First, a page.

Sino Land’s low-price strategy pays off as first batch of Grand Central flats in Kwun Tong is sold out
- Developer Sino Land sells all the 488 flats on offer in the first batch at its Grand Central project in Kwun Tong
- The project’s success comes only a week after another project in Tuen Mun sold just two flats
A low-price strategy has proved effective in attracting anxious buyers as a prime residential project generated the strongest sales since October amid a property market correction in Hong Kong.
In stark contrast to recent disappointing sales launches, buyers shrugged off the cold weather to snap up the entire first batch of 488 flats on offer at Sino Land’s Grand Central 1,999-unit development in Kwun Tong on Thursday.
“I’ve done some comparisons, and I found the price really attractive,” said Li, the first buyer of the project in East Kowloon.
Li, who did not give her first name, paid HK$16 million (US$2.05 million) for a three-bedroom flat.
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Sino Land offered an average discounted price of about HK$17,388 per square foot, 14 per cent lower than similar new project launches nearby.
For instance, a 504 sq ft unit at Vibe Centro by mainland developer Poly Property Group in Kai Tak, the site of Hong Kong’s former international airport, was sold at HK$11.71 million, or HK$20,300 per sq ft in November.
“The price we set is quite attractive and we hope it could be a Christmas gift to our buyers,” said Daryl Ng, deputy chairman of Sino Land.
Thursday’s sale attracted 7,758 prospective buyers to sign up for the first batch of 488 units on offer, meaning there were 88 bids for each flat.
After Thursday’s sell-out, Sino Land said they would put another 280 units on the market soon, and raise the average price by 2 per cent.
Richard Lee, chief executive at the real estate agency Hong Kong Property, said that as long as developers were willing to lower prices to a more reasonable level, there were still a lot of buyers who are waiting to enter the market.
A survey released by Citibank and University of Hong Kong on Thursday backed Lee, which said that fewer Hongkongers think the timing is not right to buy flats.
The study showed that 67 per cent out of 500 respondents said it was “a bad or terrible time to purchase” in the fourth quarter, 7 percentage points lower than the previous quarter.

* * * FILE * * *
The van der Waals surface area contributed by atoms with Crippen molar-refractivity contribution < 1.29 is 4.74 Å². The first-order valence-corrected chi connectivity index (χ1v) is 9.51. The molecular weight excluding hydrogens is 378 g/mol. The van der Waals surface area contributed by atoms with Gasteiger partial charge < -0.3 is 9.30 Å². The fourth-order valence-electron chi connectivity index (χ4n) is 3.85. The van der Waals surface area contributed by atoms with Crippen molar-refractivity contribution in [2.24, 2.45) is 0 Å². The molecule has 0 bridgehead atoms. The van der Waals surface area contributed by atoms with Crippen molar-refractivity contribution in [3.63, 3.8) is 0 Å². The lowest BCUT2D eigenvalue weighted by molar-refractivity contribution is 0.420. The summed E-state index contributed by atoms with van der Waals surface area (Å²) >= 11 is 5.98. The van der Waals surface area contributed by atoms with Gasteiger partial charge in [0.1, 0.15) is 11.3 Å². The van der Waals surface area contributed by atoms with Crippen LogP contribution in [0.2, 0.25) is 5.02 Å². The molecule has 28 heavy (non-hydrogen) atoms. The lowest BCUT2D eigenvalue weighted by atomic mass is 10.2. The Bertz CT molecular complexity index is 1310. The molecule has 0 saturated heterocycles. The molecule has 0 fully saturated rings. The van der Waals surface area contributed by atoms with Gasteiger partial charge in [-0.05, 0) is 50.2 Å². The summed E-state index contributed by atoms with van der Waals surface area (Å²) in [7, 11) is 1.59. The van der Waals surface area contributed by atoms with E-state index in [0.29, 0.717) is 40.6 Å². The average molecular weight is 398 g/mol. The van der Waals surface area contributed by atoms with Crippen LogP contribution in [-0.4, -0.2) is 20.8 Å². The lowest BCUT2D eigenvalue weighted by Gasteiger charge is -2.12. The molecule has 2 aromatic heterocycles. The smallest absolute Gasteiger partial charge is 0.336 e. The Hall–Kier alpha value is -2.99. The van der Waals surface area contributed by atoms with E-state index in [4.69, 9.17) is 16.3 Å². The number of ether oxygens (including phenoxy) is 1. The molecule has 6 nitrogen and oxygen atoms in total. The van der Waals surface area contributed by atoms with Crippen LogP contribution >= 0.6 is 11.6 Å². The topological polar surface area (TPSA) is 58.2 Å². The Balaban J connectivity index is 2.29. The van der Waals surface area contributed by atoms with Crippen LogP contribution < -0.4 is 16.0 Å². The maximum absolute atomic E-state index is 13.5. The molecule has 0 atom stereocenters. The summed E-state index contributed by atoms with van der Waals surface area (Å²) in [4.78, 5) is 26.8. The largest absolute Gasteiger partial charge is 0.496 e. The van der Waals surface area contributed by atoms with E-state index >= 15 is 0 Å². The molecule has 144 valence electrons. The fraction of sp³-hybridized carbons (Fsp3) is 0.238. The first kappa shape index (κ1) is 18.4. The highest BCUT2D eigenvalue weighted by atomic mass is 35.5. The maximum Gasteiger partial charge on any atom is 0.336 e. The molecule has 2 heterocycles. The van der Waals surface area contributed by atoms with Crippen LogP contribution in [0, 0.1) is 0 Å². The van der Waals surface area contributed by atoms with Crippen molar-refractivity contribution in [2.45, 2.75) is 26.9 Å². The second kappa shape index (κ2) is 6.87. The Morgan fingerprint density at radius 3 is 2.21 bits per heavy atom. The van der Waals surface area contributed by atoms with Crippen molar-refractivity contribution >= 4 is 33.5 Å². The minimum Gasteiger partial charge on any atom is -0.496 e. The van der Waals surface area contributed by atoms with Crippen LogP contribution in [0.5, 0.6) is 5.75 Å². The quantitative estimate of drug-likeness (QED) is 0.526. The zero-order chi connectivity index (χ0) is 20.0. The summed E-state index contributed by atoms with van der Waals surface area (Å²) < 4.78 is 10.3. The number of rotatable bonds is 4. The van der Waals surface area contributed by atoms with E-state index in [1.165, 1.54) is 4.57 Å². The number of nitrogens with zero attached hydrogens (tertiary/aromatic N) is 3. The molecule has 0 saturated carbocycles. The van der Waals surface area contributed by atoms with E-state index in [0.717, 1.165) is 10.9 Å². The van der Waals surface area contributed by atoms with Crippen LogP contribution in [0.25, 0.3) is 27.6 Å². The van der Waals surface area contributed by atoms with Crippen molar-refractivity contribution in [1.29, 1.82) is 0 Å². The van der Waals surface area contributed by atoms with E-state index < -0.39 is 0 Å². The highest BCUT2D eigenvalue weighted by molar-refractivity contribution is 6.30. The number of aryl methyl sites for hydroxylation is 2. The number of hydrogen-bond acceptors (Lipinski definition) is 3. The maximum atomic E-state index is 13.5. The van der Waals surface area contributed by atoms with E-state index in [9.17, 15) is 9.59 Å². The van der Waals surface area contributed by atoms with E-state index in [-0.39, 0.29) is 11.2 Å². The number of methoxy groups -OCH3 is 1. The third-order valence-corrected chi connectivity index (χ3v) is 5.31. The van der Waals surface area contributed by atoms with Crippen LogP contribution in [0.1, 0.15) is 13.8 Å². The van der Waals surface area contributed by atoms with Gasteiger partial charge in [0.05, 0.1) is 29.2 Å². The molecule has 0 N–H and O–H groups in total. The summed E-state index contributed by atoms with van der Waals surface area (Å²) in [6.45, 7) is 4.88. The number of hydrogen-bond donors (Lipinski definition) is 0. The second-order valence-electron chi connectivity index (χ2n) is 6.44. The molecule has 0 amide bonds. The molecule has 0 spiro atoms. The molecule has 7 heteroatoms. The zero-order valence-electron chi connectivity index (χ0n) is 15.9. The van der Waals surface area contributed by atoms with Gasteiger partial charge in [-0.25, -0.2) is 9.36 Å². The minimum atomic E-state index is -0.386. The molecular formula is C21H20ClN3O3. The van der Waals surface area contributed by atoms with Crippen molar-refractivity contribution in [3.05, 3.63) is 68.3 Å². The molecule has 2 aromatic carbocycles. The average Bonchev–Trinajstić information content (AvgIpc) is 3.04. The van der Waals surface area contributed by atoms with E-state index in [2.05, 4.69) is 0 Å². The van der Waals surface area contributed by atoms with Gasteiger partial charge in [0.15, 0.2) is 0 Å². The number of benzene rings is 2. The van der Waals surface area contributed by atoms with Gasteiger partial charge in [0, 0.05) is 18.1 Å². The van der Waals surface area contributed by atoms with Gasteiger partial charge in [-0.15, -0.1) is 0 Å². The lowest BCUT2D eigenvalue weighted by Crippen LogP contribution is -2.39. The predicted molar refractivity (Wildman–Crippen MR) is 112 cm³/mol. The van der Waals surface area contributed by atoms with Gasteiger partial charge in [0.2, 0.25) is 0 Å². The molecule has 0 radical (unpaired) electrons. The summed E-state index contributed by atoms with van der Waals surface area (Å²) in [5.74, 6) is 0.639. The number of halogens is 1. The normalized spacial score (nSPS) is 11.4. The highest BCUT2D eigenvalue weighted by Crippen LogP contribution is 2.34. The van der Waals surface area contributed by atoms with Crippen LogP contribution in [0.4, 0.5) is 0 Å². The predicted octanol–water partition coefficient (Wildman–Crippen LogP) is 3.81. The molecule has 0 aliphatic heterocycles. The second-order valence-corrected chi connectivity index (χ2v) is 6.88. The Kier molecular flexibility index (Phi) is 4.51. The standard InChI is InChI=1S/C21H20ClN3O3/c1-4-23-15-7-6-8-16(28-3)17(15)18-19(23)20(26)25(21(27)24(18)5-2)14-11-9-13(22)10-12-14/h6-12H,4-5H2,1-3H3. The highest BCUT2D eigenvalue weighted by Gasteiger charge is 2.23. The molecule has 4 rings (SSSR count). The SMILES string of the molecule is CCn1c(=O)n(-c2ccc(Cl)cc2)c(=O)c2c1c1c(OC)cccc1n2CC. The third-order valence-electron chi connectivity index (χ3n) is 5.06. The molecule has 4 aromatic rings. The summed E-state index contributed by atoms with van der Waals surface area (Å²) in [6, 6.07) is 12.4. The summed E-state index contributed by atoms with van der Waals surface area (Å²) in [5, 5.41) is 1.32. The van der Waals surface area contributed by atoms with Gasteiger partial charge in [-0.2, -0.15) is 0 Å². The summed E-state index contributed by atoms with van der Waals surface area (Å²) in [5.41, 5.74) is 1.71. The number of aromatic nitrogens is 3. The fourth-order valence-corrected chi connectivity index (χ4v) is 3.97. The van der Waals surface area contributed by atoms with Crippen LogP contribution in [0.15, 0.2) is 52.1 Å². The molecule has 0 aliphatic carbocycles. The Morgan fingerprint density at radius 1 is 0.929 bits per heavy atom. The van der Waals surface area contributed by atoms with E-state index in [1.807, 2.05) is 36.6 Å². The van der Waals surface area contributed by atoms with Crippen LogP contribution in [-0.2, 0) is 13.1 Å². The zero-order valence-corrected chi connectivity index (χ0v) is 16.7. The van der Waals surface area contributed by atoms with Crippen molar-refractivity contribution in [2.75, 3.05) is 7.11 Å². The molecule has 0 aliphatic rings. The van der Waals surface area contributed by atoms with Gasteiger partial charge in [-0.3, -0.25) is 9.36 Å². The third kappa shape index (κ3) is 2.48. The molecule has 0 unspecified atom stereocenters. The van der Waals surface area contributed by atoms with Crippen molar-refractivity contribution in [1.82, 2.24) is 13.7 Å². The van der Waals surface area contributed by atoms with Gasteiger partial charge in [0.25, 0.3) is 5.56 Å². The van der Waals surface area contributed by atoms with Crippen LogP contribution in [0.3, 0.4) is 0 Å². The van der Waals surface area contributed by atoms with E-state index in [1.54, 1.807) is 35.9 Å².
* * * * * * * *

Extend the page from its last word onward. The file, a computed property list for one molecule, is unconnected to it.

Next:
The median cost of lived-in homes in Hong Kong has dropped by 3.7 per cent since August after rising for 28 consecutive months.
Investors fear that rising mortgage rates, a proposed vacancy tax, and the US-China trade war will further weigh on the city’s home prices.
As a result prospective buyers recently have been getting cold feet as they have witnessed extremely poor sales of new flats and second homeowners rushing to cash out.
A sales launch at the weekend in Tuen Mun had to close early when only two out of 27 units were sold at the T-Plus project. The flats each measured around 130 sq ft.
“There has been some correction in the last few months,” said Kevin Lau, senior economist for Greater China at Standard Chartered Bank, after a media briefing on Thursday. “In the coming few quarters, there is the risk of [further] downward adjustment.”
“Of course, I’m worried that the market will fall further. That is why I have waited for months,” said another buyer named Chan, who had queued up outside Grand Central’s sales office in Tsim Sha Tsui.
Chan, a clerk in her 40s who also did not give her first name, said that Grand Central was the first project that she had signed up for because previous flats put on the market were priced too high despite the so-called discounts.
“I don’t want to get myself in negative equity,” said Chan. “And even if the market continues to weaken, with this location and this price, I should be sitting pretty tight.”
Sino Land’s Grand Central project is part of the government’s redevelopment plan for Kwun Tong.
The urban renewal project aims to turn the former industrial area in Hong Kong’s East Kowloon district into a modern neighbourhood complete with stylish apartments and offices.